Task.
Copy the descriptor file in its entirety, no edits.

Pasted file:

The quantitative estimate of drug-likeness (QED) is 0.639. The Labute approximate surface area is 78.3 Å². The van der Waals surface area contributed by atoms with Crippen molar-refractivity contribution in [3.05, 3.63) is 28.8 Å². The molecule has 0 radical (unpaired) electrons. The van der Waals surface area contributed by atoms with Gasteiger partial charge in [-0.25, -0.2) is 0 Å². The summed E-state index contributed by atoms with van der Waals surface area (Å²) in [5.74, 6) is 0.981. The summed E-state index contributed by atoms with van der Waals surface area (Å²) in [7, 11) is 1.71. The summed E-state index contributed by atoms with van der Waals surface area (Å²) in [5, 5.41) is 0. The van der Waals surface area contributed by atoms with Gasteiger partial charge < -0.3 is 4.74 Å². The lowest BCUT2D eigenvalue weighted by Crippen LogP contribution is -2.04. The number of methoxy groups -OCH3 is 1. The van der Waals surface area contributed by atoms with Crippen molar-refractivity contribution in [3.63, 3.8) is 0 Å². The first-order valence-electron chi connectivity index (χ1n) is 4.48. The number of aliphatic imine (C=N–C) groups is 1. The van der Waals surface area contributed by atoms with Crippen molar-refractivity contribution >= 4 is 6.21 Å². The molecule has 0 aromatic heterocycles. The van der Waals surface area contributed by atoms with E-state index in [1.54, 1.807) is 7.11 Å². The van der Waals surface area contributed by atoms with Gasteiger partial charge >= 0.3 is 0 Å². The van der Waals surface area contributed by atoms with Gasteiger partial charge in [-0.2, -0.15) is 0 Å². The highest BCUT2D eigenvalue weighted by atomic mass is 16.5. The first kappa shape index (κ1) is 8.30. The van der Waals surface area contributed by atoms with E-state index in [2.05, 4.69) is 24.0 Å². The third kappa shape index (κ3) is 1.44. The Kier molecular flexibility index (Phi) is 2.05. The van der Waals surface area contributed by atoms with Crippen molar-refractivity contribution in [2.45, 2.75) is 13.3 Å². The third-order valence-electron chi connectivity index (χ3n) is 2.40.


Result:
The quantitative estimate of drug-likeness (QED) is 0.639. The Labute approximate surface area is 78.3 Å². The van der Waals surface area contributed by atoms with Crippen molar-refractivity contribution in [3.05, 3.63) is 28.8 Å². The molecule has 0 radical (unpaired) electrons. The van der Waals surface area contributed by atoms with Gasteiger partial charge in [-0.25, -0.2) is 0 Å². The summed E-state index contributed by atoms with van der Waals surface area (Å²) in [5.74, 6) is 0.981. The summed E-state index contributed by atoms with van der Waals surface area (Å²) in [7, 11) is 1.71. The summed E-state index contributed by atoms with van der Waals surface area (Å²) in [5, 5.41) is 0. The van der Waals surface area contributed by atoms with Gasteiger partial charge < -0.3 is 4.74 Å². The lowest BCUT2D eigenvalue weighted by Crippen LogP contribution is -2.04. The number of methoxy groups -OCH3 is 1. The van der Waals surface area contributed by atoms with Crippen molar-refractivity contribution in [3.63, 3.8) is 0 Å². The first-order valence-electron chi connectivity index (χ1n) is 4.48. The number of aliphatic imine (C=N–C) groups is 1. The van der Waals surface area contributed by atoms with Crippen molar-refractivity contribution >= 4 is 6.21 Å². The molecule has 0 aromatic heterocycles. The van der Waals surface area contributed by atoms with E-state index in [1.54, 1.807) is 7.11 Å². The van der Waals surface area contributed by atoms with Gasteiger partial charge >= 0.3 is 0 Å². The van der Waals surface area contributed by atoms with Gasteiger partial charge in [-0.2, -0.15) is 0 Å². The highest BCUT2D eigenvalue weighted by atomic mass is 16.5. The first kappa shape index (κ1) is 8.30. The van der Waals surface area contributed by atoms with E-state index in [2.05, 4.69) is 24.0 Å². The third kappa shape index (κ3) is 1.44. The Kier molecular flexibility index (Phi) is 2.05. The van der Waals surface area contributed by atoms with Crippen molar-refractivity contribution in [2.45, 2.75) is 13.3 Å². The third-order valence-electron chi connectivity index (χ3n) is 2.40.